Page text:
Every day the total population of planet earth increases by over 200,000 people. There are 1,402 million hectares of arable land, 138 million hectares of perennial croplands and 3,433 million hectares of pasture lands feeding the current population of 6.7 billion… It is challenging to feed the exponentially growing population with an arithmetically growing farming base. Consequently, the increasing scarcity of farmland has resulted in rapidly rising farmland prices across almost on all regions of the world. In the U.S., more and more institutions including endowments and foundations have expressed an interest in the returns that will potentially be generated through farmland assets.
Income-producing farmland is particularly favorable since it provides current income. Generally speaking, farmland investments will benefit from secular increase in demand for grain, environmental demand for energy, and the impact of globalization. The U.S. has great comparative advantages in agriculture, and the declining dollar stimulates the exports of overall agricultural products. In Asia, especially in India and China, the surging global population growth is fueling food supply shortages. The increasing population of the middle class in particular along with its demand for high-quality protein is the key factor that drives the growth of this type of investments in that area.
Over the last 100 years, based on income and capital appreciation, farmland assets have consistently delivered positive returns, with only three brief periods of negative returns, i.e., in the 1930s, 1980s, and in 2008. Beyond that, as a real asset, farmland serves as an inflation hedge.
Farmland investments are linked to food and energy production, and the supply of farmland is inelastic. From the fundamentals perspective, farmland is currently one of the best among the real assets categories. The sound underlying fundamentals are one factor that insulates farmland values from the turmoil in the broad markets. In addition, farmland is a relatively unlevered asset, which is another factor that disassociates its returns from financial markets. Farmland portfolios can be constructed by different aspects of diversification. They can be diversified by farm properties, lease terms, farm tenants, financing sources, crop types, management styles, and geographic distribution within the portfolio.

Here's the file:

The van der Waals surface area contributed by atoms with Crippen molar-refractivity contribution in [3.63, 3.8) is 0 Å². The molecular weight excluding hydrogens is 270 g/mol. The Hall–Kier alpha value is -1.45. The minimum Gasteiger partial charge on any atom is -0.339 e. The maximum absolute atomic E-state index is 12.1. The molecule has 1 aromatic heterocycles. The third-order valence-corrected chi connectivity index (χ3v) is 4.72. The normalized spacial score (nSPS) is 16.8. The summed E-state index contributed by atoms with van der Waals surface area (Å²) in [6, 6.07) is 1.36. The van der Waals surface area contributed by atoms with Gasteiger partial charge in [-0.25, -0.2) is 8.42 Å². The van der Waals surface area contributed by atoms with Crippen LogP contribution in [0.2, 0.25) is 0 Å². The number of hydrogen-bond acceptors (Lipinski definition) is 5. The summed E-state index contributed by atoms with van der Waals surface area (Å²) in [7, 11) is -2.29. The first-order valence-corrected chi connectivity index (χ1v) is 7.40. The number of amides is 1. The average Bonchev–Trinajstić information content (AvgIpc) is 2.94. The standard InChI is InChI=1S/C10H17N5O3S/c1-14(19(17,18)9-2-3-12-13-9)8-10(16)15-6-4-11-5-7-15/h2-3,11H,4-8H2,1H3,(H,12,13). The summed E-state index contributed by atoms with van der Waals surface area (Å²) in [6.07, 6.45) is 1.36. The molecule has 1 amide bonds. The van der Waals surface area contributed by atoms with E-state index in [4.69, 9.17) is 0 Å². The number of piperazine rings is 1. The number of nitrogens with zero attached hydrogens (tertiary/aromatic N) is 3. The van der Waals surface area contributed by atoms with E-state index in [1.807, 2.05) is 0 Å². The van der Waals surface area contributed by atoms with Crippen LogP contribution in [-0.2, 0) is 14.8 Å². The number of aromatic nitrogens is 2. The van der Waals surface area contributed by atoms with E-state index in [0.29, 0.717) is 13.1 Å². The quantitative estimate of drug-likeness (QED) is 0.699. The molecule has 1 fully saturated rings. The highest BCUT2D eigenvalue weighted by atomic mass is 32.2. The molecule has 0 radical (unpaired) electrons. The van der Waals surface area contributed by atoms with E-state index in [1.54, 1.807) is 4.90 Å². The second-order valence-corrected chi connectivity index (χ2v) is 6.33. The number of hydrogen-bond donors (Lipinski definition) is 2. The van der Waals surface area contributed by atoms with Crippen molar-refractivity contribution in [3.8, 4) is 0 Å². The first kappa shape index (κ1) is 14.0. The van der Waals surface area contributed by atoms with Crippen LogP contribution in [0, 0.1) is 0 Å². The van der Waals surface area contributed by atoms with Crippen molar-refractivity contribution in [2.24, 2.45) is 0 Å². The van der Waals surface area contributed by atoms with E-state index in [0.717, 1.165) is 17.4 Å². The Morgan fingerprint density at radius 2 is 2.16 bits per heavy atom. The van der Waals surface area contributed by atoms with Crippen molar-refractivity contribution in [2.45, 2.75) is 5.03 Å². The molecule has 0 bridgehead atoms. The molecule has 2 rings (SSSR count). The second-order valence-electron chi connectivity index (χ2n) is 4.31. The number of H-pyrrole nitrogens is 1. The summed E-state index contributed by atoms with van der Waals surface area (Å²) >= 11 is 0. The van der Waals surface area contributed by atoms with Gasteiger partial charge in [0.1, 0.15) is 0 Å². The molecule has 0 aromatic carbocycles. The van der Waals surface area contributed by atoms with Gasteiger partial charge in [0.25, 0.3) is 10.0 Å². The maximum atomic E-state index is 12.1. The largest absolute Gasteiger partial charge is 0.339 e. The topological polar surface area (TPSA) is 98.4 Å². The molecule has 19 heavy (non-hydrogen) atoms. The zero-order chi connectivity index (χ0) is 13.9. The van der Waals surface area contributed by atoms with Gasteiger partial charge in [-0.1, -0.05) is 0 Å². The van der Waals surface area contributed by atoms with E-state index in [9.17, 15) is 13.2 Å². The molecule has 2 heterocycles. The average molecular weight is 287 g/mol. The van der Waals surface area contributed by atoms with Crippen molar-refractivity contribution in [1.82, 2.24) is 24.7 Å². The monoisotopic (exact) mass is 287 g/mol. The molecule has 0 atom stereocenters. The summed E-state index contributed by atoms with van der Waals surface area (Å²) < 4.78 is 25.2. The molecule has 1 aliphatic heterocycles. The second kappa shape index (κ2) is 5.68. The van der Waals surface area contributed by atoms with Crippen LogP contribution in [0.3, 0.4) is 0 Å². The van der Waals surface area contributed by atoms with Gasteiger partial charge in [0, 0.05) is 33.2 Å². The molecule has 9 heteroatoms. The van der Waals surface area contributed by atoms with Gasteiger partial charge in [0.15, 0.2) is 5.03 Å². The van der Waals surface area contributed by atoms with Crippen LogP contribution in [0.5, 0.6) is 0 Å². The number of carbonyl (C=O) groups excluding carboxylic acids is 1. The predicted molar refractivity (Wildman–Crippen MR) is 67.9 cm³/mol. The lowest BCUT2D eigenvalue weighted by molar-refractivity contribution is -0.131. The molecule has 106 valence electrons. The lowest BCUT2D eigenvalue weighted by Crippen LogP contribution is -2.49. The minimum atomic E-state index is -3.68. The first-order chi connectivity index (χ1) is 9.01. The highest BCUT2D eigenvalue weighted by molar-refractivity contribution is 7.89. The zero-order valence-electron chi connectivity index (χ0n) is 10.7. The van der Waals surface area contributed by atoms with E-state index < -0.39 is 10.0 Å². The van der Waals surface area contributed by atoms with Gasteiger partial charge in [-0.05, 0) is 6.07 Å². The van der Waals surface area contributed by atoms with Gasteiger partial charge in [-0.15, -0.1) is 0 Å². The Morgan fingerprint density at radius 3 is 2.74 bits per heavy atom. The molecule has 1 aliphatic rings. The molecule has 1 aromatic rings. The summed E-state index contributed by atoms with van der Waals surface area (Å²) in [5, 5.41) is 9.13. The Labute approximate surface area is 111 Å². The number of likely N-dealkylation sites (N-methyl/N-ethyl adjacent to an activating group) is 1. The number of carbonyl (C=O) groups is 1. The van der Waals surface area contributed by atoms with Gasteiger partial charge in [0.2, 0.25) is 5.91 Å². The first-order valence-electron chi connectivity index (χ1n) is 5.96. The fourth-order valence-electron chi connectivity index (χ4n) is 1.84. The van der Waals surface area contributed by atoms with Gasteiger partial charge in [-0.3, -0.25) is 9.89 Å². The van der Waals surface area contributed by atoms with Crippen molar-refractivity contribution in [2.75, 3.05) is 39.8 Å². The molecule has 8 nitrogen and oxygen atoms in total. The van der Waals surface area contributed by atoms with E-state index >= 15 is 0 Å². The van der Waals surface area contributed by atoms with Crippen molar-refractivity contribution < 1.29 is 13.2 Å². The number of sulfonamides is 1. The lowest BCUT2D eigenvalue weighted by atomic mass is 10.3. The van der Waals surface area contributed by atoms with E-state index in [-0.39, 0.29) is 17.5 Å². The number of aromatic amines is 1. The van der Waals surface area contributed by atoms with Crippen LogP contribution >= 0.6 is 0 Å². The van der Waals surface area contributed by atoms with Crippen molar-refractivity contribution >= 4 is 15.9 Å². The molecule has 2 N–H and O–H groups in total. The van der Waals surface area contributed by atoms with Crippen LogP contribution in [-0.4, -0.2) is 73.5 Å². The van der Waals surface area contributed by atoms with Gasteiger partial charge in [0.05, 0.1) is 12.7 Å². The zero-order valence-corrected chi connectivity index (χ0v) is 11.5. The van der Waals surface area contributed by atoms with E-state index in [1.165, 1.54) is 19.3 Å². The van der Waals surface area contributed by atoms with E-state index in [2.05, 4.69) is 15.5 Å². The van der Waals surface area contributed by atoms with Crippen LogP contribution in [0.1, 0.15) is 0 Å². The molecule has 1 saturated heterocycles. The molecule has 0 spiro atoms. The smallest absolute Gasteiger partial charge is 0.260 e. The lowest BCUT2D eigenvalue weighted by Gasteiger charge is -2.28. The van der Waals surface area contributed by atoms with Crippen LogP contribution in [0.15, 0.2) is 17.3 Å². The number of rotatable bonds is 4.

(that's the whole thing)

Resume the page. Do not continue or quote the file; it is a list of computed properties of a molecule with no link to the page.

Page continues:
Compared with owning stocks and bonds, farmland investing is different from the perspective of the volatility and “asymmetrical risks” of the assets; compared with real estate and housing, farmland investing is also different in that there is a finite supply. Investors who are interested in digging into farmland asset class have to respect the averages of land leases, and think of this type of investment on a total return basis and realize its potential for long-term appreciation.
Investors generate the total return through the acquisition and management of selected farmland assets. A significant component of the total return is the appreciation in the value of the farms held in the portfolio.
Additionally, the sources of return also come from two means of leasing, i.e., cash rent and crop share. In the cash rent, the annual rent is assessed based on the farm’s tillable acres. The rent is either paid in full, or with a major portion before any crops are planted. In this arrangement, all risks that are associated with planting, growing, and harvesting are assumed by the tenant farmer. By contrast, in a crop share lease, the owner is paid a percentage of the crop’s revenue, but he also shares the risk of crop failure. The gains from crop share are usually relatively higher since there is more risk inherent in this arrangement.
For less risk-averse investors, farmland futures are another path; however, a significant potential downside is that natural resources in general are volatile and may be impacted by many factors.
Investors can also gain the exposure by investing in farmland is through direct ownership in a diversified managed portfolio of income-producing farms. The total value of global investments in direct farmland ownership is estimated to be between $15 billion and $30 billion as of 2014.